WEEK 32, Day 7, Sunday, 9 August 2020

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Observations from today’s readings and today’s S-WOD, Sunday, 9 August 20:

Job 13:4 – “As for you, you whitewash with lies; worthless physicians are you all.”

What sort of physician are you? Do your words bring healing or only make things worse? Job’s friends, were terrible physicians, though they didn’t intend to be. In fact, they exemplified proper basic first aid in their initial actions – “Job’s three friends heard of all this evil that had come upon him, they came each from his own place…. They made an appointment together to come to show him sympathy and comfort him….. And they raised their voices and wept, and they tore their robes and sprinkled dust on their heads toward heaven. And they sat with him on the ground seven days and seven nights, and no one spoke a word to him, for they saw that his suffering was very great.” (Job 2:11-13) These friends dropped everything and came together to support Job, traveled great distances to care for him, had great compassion for him, prayed earnestly for him, and silently comforted him for a long time. They were doing great until they attempted to diagnose Job’s problem and give Job the ‘medicine’ he needed, until they opened their mouths and said hurtful, judgmental things.

Yes, sometimes the truth hurts, much like the taste of medicine can be unpleasant and surgeries are usually painful, but no one needs a careless doctor who applies the wrong treatment or who performs his or her procedures in a reckless way – malpractice is a very serious and deadly thing. Likewise, we must be careful about how we use God’s word to address issues of concern in the lives of others.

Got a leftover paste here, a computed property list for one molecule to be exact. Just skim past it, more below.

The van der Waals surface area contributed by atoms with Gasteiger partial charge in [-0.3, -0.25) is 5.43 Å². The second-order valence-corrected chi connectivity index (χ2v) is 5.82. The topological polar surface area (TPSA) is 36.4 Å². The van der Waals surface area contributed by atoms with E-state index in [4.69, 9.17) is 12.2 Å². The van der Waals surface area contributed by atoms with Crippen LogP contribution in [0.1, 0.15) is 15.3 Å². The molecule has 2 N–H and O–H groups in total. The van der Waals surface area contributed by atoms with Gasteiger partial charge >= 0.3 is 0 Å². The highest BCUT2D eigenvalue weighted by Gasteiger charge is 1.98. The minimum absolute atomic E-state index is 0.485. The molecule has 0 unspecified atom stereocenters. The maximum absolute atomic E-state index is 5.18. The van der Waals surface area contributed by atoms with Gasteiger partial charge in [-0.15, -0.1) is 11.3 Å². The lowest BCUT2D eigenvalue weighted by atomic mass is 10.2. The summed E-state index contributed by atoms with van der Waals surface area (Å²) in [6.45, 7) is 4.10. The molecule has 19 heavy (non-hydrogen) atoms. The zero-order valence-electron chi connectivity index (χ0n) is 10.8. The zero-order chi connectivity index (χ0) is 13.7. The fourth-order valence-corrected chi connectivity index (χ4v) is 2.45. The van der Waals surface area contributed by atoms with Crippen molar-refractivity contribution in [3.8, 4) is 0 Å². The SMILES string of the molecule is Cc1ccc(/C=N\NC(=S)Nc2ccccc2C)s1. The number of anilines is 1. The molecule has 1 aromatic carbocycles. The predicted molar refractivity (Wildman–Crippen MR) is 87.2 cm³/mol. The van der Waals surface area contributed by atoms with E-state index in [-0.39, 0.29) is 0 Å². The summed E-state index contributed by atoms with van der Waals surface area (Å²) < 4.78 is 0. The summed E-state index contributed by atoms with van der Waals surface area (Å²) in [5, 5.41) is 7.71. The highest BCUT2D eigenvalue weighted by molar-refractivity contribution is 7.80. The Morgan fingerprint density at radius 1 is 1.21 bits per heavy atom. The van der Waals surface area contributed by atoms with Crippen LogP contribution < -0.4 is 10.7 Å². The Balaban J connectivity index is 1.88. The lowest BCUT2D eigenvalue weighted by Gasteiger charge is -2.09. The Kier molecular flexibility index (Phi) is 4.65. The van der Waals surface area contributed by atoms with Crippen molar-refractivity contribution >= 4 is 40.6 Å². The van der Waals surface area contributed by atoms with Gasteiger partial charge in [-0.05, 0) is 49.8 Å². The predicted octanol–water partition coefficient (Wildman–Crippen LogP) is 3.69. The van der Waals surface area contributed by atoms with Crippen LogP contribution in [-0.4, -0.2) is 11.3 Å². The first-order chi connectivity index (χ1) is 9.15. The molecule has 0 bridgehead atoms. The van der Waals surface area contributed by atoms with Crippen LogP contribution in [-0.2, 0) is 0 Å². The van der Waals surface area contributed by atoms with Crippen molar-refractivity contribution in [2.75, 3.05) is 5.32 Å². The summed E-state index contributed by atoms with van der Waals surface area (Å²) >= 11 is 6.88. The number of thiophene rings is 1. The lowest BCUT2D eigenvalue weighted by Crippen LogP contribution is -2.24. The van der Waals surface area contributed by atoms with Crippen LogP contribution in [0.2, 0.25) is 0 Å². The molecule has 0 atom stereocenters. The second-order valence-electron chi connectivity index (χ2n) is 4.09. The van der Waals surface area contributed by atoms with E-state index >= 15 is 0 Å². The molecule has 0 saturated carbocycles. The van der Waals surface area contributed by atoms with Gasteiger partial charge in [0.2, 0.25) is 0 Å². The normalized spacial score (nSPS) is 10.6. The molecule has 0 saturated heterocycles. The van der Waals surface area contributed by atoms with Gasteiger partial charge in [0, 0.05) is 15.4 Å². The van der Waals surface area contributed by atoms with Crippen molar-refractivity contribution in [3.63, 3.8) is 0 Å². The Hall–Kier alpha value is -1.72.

– Proverbs 12:18 — There is one whose rash words are like sword thrusts, but the tongue of the wise brings healing.

– Psalm 147:3 — He heals the brokenhearted and binds up their wounds.

Our words should bring healing, not that they will always be pleasant. As Proverbs teaches, “Faithful are the wounds of a friend,” and “Better is open rebuke than hidden love…. Whoever rebukes a man will afterward find more favor than he who flatters with his tongue…. It is better for a man to hear the rebuke of the wise than to hear the song of fools. (Proverbs 27:5,6; Proverbs 30:6; Ecclesiastes 7:5) Sometimes, love demands that we address difficult issues with others. However, the physician handles the scalpel very delicately, not carelessly, and always cuts to heal, leaving as little scarring as possible.

Consider Job’s friends as physicians thus far in our readings:

Eliphaz Speaks: “Behold, you have instructed many…. But now it has come to you, and you are impatient; it touches you, and you are dismayed. Is not your fear of God your confidence, and the integrity of your ways your hope? As I have seen, those who plow iniquity and sow trouble reap the same. By the breath of God they perish…. As for me, I would seek God, and to God would I commit my cause…. Behold, blessed is the one whom God reproves…. Behold, this we have searched out; it is true. Hear, and know it for your good.”